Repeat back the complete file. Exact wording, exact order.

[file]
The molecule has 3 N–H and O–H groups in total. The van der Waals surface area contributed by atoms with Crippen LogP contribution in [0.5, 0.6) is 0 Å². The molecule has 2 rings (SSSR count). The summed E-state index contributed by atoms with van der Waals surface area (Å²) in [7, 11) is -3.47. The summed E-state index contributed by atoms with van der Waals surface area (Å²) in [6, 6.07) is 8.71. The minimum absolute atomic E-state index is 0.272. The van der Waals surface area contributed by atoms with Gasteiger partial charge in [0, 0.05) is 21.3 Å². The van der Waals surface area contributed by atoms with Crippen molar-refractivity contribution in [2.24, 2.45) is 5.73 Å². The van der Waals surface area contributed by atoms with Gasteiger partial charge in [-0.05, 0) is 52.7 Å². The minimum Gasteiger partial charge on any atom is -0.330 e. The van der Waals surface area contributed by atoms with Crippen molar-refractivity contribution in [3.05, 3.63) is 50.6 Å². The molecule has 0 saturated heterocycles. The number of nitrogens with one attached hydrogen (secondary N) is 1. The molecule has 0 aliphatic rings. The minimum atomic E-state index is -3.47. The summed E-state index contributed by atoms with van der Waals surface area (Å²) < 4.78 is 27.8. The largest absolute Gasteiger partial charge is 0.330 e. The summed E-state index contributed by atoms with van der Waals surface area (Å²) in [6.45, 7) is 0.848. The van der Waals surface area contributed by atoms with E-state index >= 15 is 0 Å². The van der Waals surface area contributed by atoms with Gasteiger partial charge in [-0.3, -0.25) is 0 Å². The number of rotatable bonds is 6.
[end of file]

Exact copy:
The molecule has 3 N–H and O–H groups in total. The van der Waals surface area contributed by atoms with Crippen LogP contribution in [0.5, 0.6) is 0 Å². The molecule has 2 rings (SSSR count). The summed E-state index contributed by atoms with van der Waals surface area (Å²) in [7, 11) is -3.47. The summed E-state index contributed by atoms with van der Waals surface area (Å²) in [6, 6.07) is 8.71. The minimum absolute atomic E-state index is 0.272. The van der Waals surface area contributed by atoms with Gasteiger partial charge in [0, 0.05) is 21.3 Å². The van der Waals surface area contributed by atoms with Crippen molar-refractivity contribution in [2.24, 2.45) is 5.73 Å². The van der Waals surface area contributed by atoms with Gasteiger partial charge in [-0.05, 0) is 52.7 Å². The minimum Gasteiger partial charge on any atom is -0.330 e. The van der Waals surface area contributed by atoms with Crippen molar-refractivity contribution in [3.05, 3.63) is 50.6 Å². The molecule has 0 saturated heterocycles. The number of nitrogens with one attached hydrogen (secondary N) is 1. The molecule has 0 aliphatic rings. The minimum atomic E-state index is -3.47. The summed E-state index contributed by atoms with van der Waals surface area (Å²) < 4.78 is 27.8. The largest absolute Gasteiger partial charge is 0.330 e. The summed E-state index contributed by atoms with van der Waals surface area (Å²) in [6.45, 7) is 0.848. The van der Waals surface area contributed by atoms with E-state index >= 15 is 0 Å². The van der Waals surface area contributed by atoms with Gasteiger partial charge in [-0.3, -0.25) is 0 Å². The number of rotatable bonds is 6.